Bianchi Aria

Wind slic­ing made more ac­ces­si­ble

Canadian Cycling Magazine - - CONTENTS - re­viewed by Matthew Pioro

Wind slic­ing made more ac­ces­si­ble

One of my early rides on the Bianchi Aria was a blus­tery one, which is ap­pro­pri­ate for the bike by the Tre­viglio, Italy-based com­pany. Bianchi started de­vel­op­ing the aero road ma­chine in spring 2016. It made its de­but just be­fore the 2017 sum­mer rid­ing sea­son. I, how­ever, got a hold of the bike early this spring, a sea­son that seemed de­signed for test­ing an aero bike. I “en­joyed” head­winds and cross­winds, and some­how was able to avoid tail­winds.

The Aria draws fea­tures from the com­pany’s high-end aero-road Ol­tre line and the Aquila time trial bike. Bianchi had spe­cific goals for this new rig. “The project for our engi­neers was to de­velop an aero rac­ing ge­om­e­try bike, at a medi­umhigh level price range, be­cause it was miss­ing in our prod­uct lineup,” said Bianchi global prod­uct man­ager Angelo Lec­chi. Lec­chi’s words are well-cho­sen: at $4,250, I’d say the bike is at the higher end of medium-high.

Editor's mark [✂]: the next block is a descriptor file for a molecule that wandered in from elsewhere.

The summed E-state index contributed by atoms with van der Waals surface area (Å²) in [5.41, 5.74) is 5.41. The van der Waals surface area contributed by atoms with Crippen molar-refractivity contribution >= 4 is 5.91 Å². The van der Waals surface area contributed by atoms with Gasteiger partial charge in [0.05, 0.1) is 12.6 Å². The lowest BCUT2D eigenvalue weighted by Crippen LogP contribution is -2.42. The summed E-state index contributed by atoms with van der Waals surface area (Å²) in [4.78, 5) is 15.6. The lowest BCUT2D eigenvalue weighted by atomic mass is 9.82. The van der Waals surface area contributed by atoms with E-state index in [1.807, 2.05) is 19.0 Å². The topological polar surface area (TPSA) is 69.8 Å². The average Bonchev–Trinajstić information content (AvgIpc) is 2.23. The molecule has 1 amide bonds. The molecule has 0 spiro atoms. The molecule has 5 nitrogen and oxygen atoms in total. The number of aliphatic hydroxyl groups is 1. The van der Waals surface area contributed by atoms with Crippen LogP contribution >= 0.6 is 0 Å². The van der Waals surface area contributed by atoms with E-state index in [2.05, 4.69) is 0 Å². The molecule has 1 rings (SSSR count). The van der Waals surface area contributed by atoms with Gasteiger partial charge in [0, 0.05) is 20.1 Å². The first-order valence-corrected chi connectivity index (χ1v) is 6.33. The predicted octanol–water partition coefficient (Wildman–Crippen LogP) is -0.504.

The Campagnolo build, while very close in price to the Shi­mano 105 model, is well matched with the frame. Campy re­leased Cen­taur last year with the hopes of get­ting its mid-range gruppo spec’d on stock bikes. It’s just ap­pro­pri­ate to have the two Ital­ian brands to­gether. The Cen­taur sys­tem worked great. As ex­pected, it wasn’t as re­fined as Su­per Record or Record sets. With the Cen­taur, I needed a bit more mus­cle for shifts from the small, 34-tooth ring to the big 50-tooth than I would have with the car­bon groupsets. The stop­ping power pro­vided by the dual-pivot brakes was strong and con­sis­tent. For fans of disc brakes, the Aria also comes in Ul­te­gra and 105 mod­els with ro­tors. The al­loy Vi­sion Team 35 Comp wheels worked well with the frame. They’re a good all-round set of work­horse hoops that can slice the wind. For a big­ger aero ad­van­tage, and to re­ally com­ple­ment the frame, I’d run slightly deeper wheels. Vi­sion’s car­bon Metron 55 SL clinch­ers would be a good pick. Angelo Lec­chi said the Aria isn’t as stiff as the Ol­tre, which I re­mem­ber as rac­eready rigid. The Aria, how­ever, is no slouch when it comes to chan­nelling the power you put into the ped­als. It has a 86.5-mm-wide bot­tom-bracket shell. The head tube is ta­pered with a 1 ⅛"-di­am­e­ter bear­ing at the top and a 1 ¼" at the bot­tom. I’d say the han­dling isn’t as sharp as Bianchi’s high-end Spe­cialis­sima, but to­tally ca­pable in the cor­ners. My only quib­ble with the de­sign is the seat­post clamp. In­stead of a col­lar to hold the post in place, the frame uses a plug that you drop into the top tube and snug up with bolt. Set­ting your sad­dle height as you get the piece wedged into place is tricky, at best. I un­der­stand that this setup keeps the shapes more aero­dy­namic, but this gain comes at the ex­pense of a smooth user experience. Bianchi says the Aria’s tube shapes have been tested in a wind tun­nel, but is short on de­tails. The shap­ing of the fork and its in­te­gra­tion with the head and down tubes look le­git. My own aero test­ing is a bit anec­do­tal. On one of those blus­tery spring days, I rode with a group into a head­wind. While my early sea­son fit­ness was com­ing along, I was sur­prised to find my­self at the front not huff­ing and puff­ing, but chat­ting, ac­tu­ally able to have a con­ver­sa­tion for kilo­me­tres at a good pace. I was com­fort­able in drops and happy to cruise. What­ever the drag co­ef­fi­cient, the Aria was a plea­sure to ride into the wind.

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